A city in China hosts an elaborate winter festival with giant ice castles, mass weddings, and a frigid swimming contest - take a look
- Harbin, China hosts an International Ice and Snow Festival each year that draws millions of visitors.
- The festival kicked off its 35th year on January 5.
- The festival's winter attractions include life-size ice sculptures, ice replicas of the Colosseum and Milan Cathedral, and massive snowmen.
- There's also an ice-swimming tournament in which swimmers brave the freezing waters of the Songhua river in sub-zero temperatures.
China's Heilongjiang Province isn't always a big destination for tourists, but when winter rolls around, the region rolls out the red carpet to millions of visitors from across the globe. The city of Harbin hosts one of the world's largest winter celebrations, called the Harbin International Ice and Snow Festival, which features painstakingly crafted ice sculptures and gargantuan snow statues.
The festival, which includes four separate theme parks, kicked off its 35th year on January 5 and runs until the end of February. Last year's attracted more than 18 million visitors, according to NBC News.
The festival's colored lights make the ice creations look even more striking, and each year weddings also take place there in abundance.
For those unable to travel to Harbin this winter (presumably that's most of us), take a look at these stunning images from the festival so far.
The 2019 Harbin International Ice and Snow Festival's opening ceremony kicked off with fireworks on January 5.
Lin Renlong, a 22-year-old visiting from Hebei with his girlfriend, told Reuters that it's like “Disneyland in winter.”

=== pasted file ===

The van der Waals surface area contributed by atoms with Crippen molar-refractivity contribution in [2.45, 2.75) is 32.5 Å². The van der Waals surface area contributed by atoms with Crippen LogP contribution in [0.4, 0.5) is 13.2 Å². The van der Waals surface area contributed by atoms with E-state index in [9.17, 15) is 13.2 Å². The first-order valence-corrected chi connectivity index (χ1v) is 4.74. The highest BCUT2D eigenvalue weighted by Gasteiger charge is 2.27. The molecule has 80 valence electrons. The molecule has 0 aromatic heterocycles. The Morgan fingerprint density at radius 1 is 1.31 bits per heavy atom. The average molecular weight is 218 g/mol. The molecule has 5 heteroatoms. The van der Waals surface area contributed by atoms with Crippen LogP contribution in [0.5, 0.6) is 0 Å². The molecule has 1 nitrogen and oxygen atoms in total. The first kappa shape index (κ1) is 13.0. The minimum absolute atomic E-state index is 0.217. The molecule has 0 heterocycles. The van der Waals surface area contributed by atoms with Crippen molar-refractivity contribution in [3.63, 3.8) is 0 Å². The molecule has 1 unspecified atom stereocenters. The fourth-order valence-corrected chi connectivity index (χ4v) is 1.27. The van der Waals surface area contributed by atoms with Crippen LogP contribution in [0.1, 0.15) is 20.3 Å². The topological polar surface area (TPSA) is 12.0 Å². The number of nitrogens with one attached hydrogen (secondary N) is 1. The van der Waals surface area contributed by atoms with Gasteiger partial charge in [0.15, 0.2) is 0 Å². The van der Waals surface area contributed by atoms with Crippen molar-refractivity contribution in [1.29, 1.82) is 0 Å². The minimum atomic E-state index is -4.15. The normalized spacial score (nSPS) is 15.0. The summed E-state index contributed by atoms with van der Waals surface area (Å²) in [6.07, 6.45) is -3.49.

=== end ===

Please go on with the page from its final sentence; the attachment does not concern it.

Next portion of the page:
Harbin Ice and Snow World — one of the four theme parks — grows larger every year; this year's covers more than 750,000 square meters, according to the festival website.
The event is one of the top ice and snow festivals in the world, along with Japan's Sapporo Snow Festival, Canada's Quebec City Winter Carnival, and Norway's Ski Festival.
The Ice and Snow World includes replicas of famous landmarks like the Colosseum and smaller, but nonetheless impressive, sculptures like this ice-block post office that actually sends letters.
After the sun goes down, the ice sculptures are awash in colored lights.
Some sculptures are affiliated with a brand, like this ice vending machine.
Other sculptures are made by artists as part of ice-carving competitions.
Visitors can also meander through the festival's display of 2,019 snowmen that sit on the frozen Songhua River.
Snow sculptures far bigger than any snowman can be found, too.
Visitors can even ride ice bikes near the snow sculpture exposition in the Harbin Sun Island theme park.
The festival also has a tradition of mass wedding ceremonies.
To help carve the festival's big snow sculptures, workers use cranes.
Other cranes help workers construct tall ice sculptures out of ice blocks.
In the weeks leading up to the festival, workers use a machine to cut usable ice blocks from the frozen river.
The ice blocks are then dragged to the festival site.
Workers use chainsaws to carve the ice into smooth building blocks for sculptures.
One of the festival's major events is a swimming competition. Even though outdoor temperatures can sometimes be -30 degrees Fahrenheit, people dive into the frigid waters of the Songhua River.
Men and women of all ages took the polar bear plunge on January 5.
Withstanding such frigid water takes practice. Swimmer Yu Hongtao told Reuters that he trained for months in advance of the festival's swimming tournament.
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